“This boat’s kind of racy but it’s not a racing boat,” he said at the launch of the Reichel/Pugh-designed 60-footer, which was built at Westerly Marine in Santa Ana and launched last December. That means a carbon fiber mast and twin wheels, but also a cherrywood interior, teak decks and a hydraulic lifting keel — 13.5 feet down,  8.5 feet up — which will allow access into more out-of-the-way ports than the old ‘Pye’s could ever fit into.

The first big event for the boat is, fittingly, Del Rey YC’s PV09 International Race Series, a four-leg, 1,034-mile racing series down the Mexican coast with layovers at Turtle Bay, Mag Bay, Cabo and the finish, Puerto Vallarta. Pyewacket is one of 33 boats entered so far in the 20th biennial edition of the event, which is sponsored this year by Corum Swiss Timepieces. Leg 1 starts on January 31.

Roy will do the race with wife Leslie DeMeuse-Disney and a smallish crew with a minimum of pros. “This is a friendly race, so we want to bring our friends,” he said. "But I’m also really curious to see how fast the boat is.”

Tunnicliffe Takes Only U.S. Gold

On Monday, Anna Tunnicliffe hit a home run on the penultimate leg of the women’s singlehanded medal race at the Quingdao Olympics, hitting a massive left shift that sent her from zero to hero. Leading the regatta going into the race, Tunnicliffe tried a risky start — at 30 seconds to go, she jibed away from a safe leeward position a little over halfway down the line from the committee boat. Looking like she was going to be late, Tunnicliffe snuck in to weather of Kiwi Jo Aleh, who was over the line. When the individual recall flag went up, Tunnicliffe thought she may have been as well, and restarted. This left her third to last around the weather mark, out of contention for a medal. After losing another boat on the run, she banged that corner until she was reaching into the weather mark on port tack, having passed five boats in the process and back in position for a gold. On the final run, she passed another boat to take second in the race, the second U.S. medal in sailing, and the only gold.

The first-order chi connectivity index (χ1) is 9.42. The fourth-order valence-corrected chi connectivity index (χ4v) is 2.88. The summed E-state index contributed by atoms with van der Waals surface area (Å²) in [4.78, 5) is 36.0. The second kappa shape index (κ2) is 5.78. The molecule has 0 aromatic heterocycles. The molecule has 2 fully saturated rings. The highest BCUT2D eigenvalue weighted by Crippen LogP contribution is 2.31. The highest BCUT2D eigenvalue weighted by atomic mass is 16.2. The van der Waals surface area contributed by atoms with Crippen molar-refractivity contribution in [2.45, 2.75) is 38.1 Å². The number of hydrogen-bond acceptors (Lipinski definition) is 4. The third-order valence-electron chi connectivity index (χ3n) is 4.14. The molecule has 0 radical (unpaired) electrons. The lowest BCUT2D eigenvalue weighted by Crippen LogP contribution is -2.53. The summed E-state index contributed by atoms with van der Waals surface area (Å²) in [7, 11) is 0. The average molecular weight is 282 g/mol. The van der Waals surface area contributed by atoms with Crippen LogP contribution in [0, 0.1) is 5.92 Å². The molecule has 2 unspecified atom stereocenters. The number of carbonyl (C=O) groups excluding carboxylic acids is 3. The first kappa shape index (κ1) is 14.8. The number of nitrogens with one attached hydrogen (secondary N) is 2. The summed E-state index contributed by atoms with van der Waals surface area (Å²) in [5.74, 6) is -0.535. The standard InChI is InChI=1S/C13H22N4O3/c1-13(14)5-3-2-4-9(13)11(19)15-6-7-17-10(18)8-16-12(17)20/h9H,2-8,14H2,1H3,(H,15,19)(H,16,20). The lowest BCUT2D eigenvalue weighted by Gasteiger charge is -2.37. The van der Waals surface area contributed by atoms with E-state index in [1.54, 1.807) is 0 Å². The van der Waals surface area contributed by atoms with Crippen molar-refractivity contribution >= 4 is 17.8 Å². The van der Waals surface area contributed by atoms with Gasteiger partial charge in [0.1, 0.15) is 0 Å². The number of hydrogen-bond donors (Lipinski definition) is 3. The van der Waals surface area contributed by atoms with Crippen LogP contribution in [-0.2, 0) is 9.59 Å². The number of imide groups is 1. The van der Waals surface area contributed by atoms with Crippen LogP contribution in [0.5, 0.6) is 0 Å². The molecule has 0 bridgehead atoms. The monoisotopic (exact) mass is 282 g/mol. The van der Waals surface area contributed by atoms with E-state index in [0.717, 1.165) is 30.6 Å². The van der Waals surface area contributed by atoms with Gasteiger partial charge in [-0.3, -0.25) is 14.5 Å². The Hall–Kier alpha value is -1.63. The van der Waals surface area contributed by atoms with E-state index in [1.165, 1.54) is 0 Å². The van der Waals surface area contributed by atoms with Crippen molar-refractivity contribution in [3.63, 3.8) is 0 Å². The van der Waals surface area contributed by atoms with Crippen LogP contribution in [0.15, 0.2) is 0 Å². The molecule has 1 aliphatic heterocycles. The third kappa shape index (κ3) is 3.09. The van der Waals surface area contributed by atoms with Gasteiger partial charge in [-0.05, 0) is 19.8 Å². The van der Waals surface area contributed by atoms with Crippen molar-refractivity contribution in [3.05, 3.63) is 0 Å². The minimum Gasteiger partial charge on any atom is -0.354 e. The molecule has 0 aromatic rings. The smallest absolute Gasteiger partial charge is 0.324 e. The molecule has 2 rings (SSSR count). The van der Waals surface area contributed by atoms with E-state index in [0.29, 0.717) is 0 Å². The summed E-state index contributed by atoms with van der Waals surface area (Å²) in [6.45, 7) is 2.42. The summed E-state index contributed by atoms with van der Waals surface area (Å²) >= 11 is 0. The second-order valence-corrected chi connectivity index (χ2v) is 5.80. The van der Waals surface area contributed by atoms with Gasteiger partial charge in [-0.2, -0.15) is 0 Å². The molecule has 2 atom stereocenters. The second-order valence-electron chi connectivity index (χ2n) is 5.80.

Excepting Tunnicliffe’s gold and Zach Railey’s well-earned silver in the Finn, the U.S. Sailing Team overall did not have a good regatta — and that’s an understatement. The only event where an American sailor had good regatta, besides those two, was in the 49er, where Tim Wadlow and Chris Rast sailed pretty well — reeling off three straight bullets at one point. They were contenders going into the medal race until gear failure followed a great start, causing them to not make the finish deadline. We actually enjoyed watching that much-ballyhooed race — seeing every top-ranked team flip gave a great indication of how gnarly the sea state was, and the actual challenge of sailing the boats is what the games should be about. We wholeheartedly disagree with commentator Gary Jobson’s "this is pathetic," comment on the final leg of that race.

John Dane and Austin Sperry’s ‘no-check-goes-unwritten’ Star campaign failed when their extremely light-air-geared set-up was greeted with decidedly un-Qingdao conditions — breeze in the twenties and sloppy seas. The pair didn’t qualify for their medal race ending up in eleventh. John Lovell and Charlie Ogletree’s code zero spinnaker turned out to be a non-starter for the same reason. Inexplicably, they used both their measurement tags on those little-tested sails, instead of measuring a conventional kite as well.

In the men’s boardsailing, Ben Barger managed a bottom-third finish, also not qualifying for the medal race. Same story in the women’s, where Nancy Rios was next to last. Neither U.S. 470 team managed to qualify for their medal race, despite some promising results in international competition leading up to the event. The Yngling team of Sally Barkow, Debbie Capozzi and Carrie Howe finished in seventh, not fifth as we previously reported, with an inconsistent regatta which nontheless put them in the bronze position going into their disasterous medal race. Andrew Campbell failed to qualify for the men’s singlehanded medal race, finishing 25th of 43 after a black-flag penalty and DSQ.

Well, there’s always Weymouth in 2012. . . .

In places like Papua New Guinea, where Oceanswatch is currently conducting conservation and education projects, sailors have to make do with what they have.
At 58 feet, Neil Kaminer’s Tribute was about 15 feet longer than the average entry in last year’s Ha-Ha.